case _ => false

match expressions have many other pattern-matching options.

Collections classes

Scala has different collections classes for different needs.

Common immutable sequences are:

  • List
  • Vector

Common mutable sequences are:

  • Array
  • ArrayBuffer

Scala also has mutable and immutable Maps and Sets.

This is how you create the common Scala collection types:

val strings = List("a", "b", "c")
val strings = Vector("a", "b", "c")
val strings = ArrayBuffer("a", "b", "c")

val set = Set("a", "b", "a") // result: Set("a", "b")
val map = Map(
  "a" -> 1,
  "b" -> 2,
  "c" -> 3
)

Methods on collections

The following examples show many different ways to work with Scala collections.

Populating lists:

// to, until
(1 to 5).toList                   // List(1, 2, 3, 4, 5)
(1 until 5).toList                // List(1, 2, 3, 4)

(1 to 10 by 2).toList             // List(1, 3, 5, 7, 9)
(1 until 10 by 2).toList          // List(1, 3, 5, 7, 9)
(1 to 10).by(2).toList            // List(1, 3, 5, 7, 9)

('d' to 'h').toList               // List(d, e, f, g, h)
('d' until 'h').toList            // List(d, e, f, g)
('a' to 'f').by(2).toList         // List(a, c, e)

// range method
List.range(1, 3)                  // List(1, 2)
List.range(1, 6, 2)               // List(1, 3, 5)

List.fill(3)("foo")               // List(foo, foo, foo)
List.tabulate(3)(n => n * n)      // List(0, 1, 4)
List.tabulate(4)(n => n * n)      // List(0, 1, 4, 9)

Functional methods on sequences:

// these examples use a List, but they’re the same with Vector
val a = List(10, 20, 30, 40, 10)      // List(10, 20, 30, 40, 10)
a.contains(20)                        // true
a.distinct                            // List(10, 20, 30, 40)
a.drop(2)                             // List(30, 40, 10)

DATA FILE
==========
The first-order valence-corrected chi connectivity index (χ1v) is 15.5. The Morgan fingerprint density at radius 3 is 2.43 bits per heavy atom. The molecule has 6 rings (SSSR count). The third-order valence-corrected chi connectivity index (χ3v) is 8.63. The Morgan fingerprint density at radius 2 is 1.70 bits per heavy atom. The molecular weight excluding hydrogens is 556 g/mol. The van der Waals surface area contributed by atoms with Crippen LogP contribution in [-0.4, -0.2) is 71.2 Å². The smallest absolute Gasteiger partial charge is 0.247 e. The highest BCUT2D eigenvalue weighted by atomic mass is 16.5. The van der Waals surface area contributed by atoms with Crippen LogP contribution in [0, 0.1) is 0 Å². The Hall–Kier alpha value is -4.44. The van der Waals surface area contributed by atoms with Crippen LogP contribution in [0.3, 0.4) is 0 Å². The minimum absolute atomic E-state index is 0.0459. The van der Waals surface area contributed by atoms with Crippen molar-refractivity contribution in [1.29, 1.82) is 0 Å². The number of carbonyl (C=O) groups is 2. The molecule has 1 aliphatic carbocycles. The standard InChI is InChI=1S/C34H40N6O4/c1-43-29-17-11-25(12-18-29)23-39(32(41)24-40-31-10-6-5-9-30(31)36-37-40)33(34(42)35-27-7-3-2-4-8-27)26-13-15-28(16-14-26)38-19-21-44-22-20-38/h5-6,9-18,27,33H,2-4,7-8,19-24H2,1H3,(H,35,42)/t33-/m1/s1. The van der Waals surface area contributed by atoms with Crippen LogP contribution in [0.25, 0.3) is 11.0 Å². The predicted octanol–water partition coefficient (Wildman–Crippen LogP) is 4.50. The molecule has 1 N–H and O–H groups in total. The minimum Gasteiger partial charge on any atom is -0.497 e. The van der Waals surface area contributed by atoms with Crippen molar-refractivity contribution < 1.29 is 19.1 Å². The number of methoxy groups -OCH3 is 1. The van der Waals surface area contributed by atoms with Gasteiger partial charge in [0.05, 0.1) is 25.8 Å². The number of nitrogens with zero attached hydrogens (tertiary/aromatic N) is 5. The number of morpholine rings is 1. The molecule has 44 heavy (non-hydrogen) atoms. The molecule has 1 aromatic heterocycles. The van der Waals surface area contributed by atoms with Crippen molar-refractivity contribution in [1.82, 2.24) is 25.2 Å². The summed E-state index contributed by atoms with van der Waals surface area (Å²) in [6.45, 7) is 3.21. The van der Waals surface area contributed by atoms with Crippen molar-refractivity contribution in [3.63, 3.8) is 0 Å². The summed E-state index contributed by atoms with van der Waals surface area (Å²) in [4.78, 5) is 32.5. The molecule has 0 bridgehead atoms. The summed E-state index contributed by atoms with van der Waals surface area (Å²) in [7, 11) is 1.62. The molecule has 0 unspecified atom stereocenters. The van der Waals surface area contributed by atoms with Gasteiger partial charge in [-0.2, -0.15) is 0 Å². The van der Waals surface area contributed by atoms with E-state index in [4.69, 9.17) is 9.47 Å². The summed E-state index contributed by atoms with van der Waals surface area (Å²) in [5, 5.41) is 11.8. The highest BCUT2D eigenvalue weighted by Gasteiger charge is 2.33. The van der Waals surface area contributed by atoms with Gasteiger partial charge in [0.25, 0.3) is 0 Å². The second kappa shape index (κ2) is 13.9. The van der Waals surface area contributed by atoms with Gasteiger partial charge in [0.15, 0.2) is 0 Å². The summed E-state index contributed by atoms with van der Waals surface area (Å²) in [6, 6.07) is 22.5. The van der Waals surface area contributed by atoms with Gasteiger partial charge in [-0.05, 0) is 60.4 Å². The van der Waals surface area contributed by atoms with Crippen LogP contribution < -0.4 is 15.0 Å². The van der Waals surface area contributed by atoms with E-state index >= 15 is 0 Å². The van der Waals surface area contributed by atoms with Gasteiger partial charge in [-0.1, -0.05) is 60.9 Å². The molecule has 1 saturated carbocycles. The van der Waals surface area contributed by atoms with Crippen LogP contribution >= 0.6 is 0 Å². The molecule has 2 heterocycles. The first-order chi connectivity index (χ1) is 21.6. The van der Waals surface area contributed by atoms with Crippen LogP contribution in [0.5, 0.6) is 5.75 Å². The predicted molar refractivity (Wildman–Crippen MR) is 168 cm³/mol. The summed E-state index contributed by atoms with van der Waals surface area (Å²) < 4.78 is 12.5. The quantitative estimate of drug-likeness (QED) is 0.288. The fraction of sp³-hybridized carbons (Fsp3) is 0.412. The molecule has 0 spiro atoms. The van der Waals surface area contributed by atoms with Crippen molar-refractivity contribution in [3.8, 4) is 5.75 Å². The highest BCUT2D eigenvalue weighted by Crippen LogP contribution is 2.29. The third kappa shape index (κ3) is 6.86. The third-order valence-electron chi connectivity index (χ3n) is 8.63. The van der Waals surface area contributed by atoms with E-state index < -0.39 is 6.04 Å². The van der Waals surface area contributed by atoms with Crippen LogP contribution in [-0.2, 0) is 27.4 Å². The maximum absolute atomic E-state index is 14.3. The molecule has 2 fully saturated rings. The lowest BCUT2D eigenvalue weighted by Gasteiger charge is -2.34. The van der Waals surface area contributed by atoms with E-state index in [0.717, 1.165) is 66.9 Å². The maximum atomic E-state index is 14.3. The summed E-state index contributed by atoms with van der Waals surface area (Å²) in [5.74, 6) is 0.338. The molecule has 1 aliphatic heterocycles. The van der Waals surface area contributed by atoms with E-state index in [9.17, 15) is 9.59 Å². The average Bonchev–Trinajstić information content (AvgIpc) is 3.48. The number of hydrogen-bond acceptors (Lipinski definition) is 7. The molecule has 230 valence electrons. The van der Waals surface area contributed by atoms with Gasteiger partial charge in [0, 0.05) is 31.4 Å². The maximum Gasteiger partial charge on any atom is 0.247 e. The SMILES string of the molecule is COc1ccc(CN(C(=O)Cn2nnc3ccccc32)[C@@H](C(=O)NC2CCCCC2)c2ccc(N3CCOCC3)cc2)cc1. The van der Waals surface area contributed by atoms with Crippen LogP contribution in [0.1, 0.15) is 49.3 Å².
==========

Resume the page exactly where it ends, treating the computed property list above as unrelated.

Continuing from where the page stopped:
a.dropRight(2)                        // List(10, 20, 30)
a.dropWhile(_ < 25)                   // List(30, 40, 10)
a.filter(_ < 25)                      // List(10, 20, 10)
a.filter(_ > 100)                     // List()
a.find(_ > 20)                        // Some(30)
a.head                                // 10
a.headOption                          // Some(10)
a.init                                // List(10, 20, 30, 40)
a.last                                // 10
a.lastOption                          // Some(10)
a.slice(2,4)                          // List(30, 40)
a.tail                                // List(20, 30, 40, 10)
a.take(3)                             // List(10, 20, 30)
a.takeRight(2)                        // List(40, 10)
a.takeWhile(_ < 30)                   // List(10, 20)

// map, flatMap
val fruits = List("apple", "pear")
fruits.map(_.toUpperCase)             // List(APPLE, PEAR)
fruits.flatMap(_.toUpperCase)         // List(A, P, P, L, E, P, E, A, R)

val nums = List(10, 5, 8, 1, 7)
nums.sorted                           // List(1, 5, 7, 8, 10)
nums.sortWith(_ < _)                  // List(1, 5, 7, 8, 10)
nums.sortWith(_ > _)                  // List(10, 8, 7, 5, 1)

List(1,2,3).updated(0,10)             // List(10, 2, 3)
List(2,4).union(List(1,3))            // List(2, 4, 1, 3)

// zip
val women = List("Wilma", "Betty")    // List(Wilma, Betty)
val men = List("Fred", "Barney")      // List(Fred, Barney)
val couples = women.zip(men)          // List((Wilma,Fred), (Betty,Barney))

Scala has many more methods that are available to you. The benefits of all these methods are:

  • You don’t have to write custom for loops to solve problems
  • When you read someone else’s code, you won’t have to read their custom for loops; you’ll just find common methods like these, so it’s easier to read code from different projects